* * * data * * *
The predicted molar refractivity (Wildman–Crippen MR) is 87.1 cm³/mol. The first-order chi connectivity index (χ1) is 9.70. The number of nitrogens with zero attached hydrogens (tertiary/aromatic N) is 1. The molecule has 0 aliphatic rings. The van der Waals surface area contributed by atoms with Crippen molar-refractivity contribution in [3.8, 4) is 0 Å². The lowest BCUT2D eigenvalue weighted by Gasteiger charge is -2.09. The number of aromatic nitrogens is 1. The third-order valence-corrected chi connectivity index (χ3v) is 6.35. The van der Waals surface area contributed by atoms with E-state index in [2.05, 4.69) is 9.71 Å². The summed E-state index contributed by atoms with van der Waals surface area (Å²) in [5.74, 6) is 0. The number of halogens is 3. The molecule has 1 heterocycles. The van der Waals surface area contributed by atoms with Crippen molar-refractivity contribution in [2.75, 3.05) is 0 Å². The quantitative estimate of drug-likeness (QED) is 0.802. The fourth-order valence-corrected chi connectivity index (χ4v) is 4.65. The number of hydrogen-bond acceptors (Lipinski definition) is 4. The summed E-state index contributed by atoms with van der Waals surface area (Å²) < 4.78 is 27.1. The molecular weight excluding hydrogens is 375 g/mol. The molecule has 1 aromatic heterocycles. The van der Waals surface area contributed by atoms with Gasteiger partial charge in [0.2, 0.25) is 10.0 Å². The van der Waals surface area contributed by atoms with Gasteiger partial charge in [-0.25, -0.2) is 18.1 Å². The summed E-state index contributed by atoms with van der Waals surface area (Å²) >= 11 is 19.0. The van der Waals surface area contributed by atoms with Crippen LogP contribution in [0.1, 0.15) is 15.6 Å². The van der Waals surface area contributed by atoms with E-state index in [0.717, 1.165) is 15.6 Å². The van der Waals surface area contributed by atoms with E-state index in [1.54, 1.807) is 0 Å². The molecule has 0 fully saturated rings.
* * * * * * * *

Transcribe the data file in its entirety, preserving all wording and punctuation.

The predicted molar refractivity (Wildman–Crippen MR) is 87.1 cm³/mol. The first-order chi connectivity index (χ1) is 9.70. The number of nitrogens with zero attached hydrogens (tertiary/aromatic N) is 1. The molecule has 0 aliphatic rings. The van der Waals surface area contributed by atoms with Crippen molar-refractivity contribution in [3.8, 4) is 0 Å². The lowest BCUT2D eigenvalue weighted by Gasteiger charge is -2.09. The number of aromatic nitrogens is 1. The third-order valence-corrected chi connectivity index (χ3v) is 6.35. The van der Waals surface area contributed by atoms with E-state index in [2.05, 4.69) is 9.71 Å². The summed E-state index contributed by atoms with van der Waals surface area (Å²) in [5.74, 6) is 0. The number of halogens is 3. The molecule has 1 heterocycles. The van der Waals surface area contributed by atoms with Crippen molar-refractivity contribution in [2.75, 3.05) is 0 Å². The quantitative estimate of drug-likeness (QED) is 0.802. The fourth-order valence-corrected chi connectivity index (χ4v) is 4.65. The number of hydrogen-bond acceptors (Lipinski definition) is 4. The summed E-state index contributed by atoms with van der Waals surface area (Å²) < 4.78 is 27.1. The molecular weight excluding hydrogens is 375 g/mol. The molecule has 1 aromatic heterocycles. The van der Waals surface area contributed by atoms with Gasteiger partial charge in [0.2, 0.25) is 10.0 Å². The van der Waals surface area contributed by atoms with Gasteiger partial charge in [-0.25, -0.2) is 18.1 Å². The summed E-state index contributed by atoms with van der Waals surface area (Å²) >= 11 is 19.0. The van der Waals surface area contributed by atoms with Crippen LogP contribution in [0.1, 0.15) is 15.6 Å². The van der Waals surface area contributed by atoms with E-state index in [0.717, 1.165) is 15.6 Å². The van der Waals surface area contributed by atoms with E-state index in [1.54, 1.807) is 0 Å². The molecule has 0 fully saturated rings.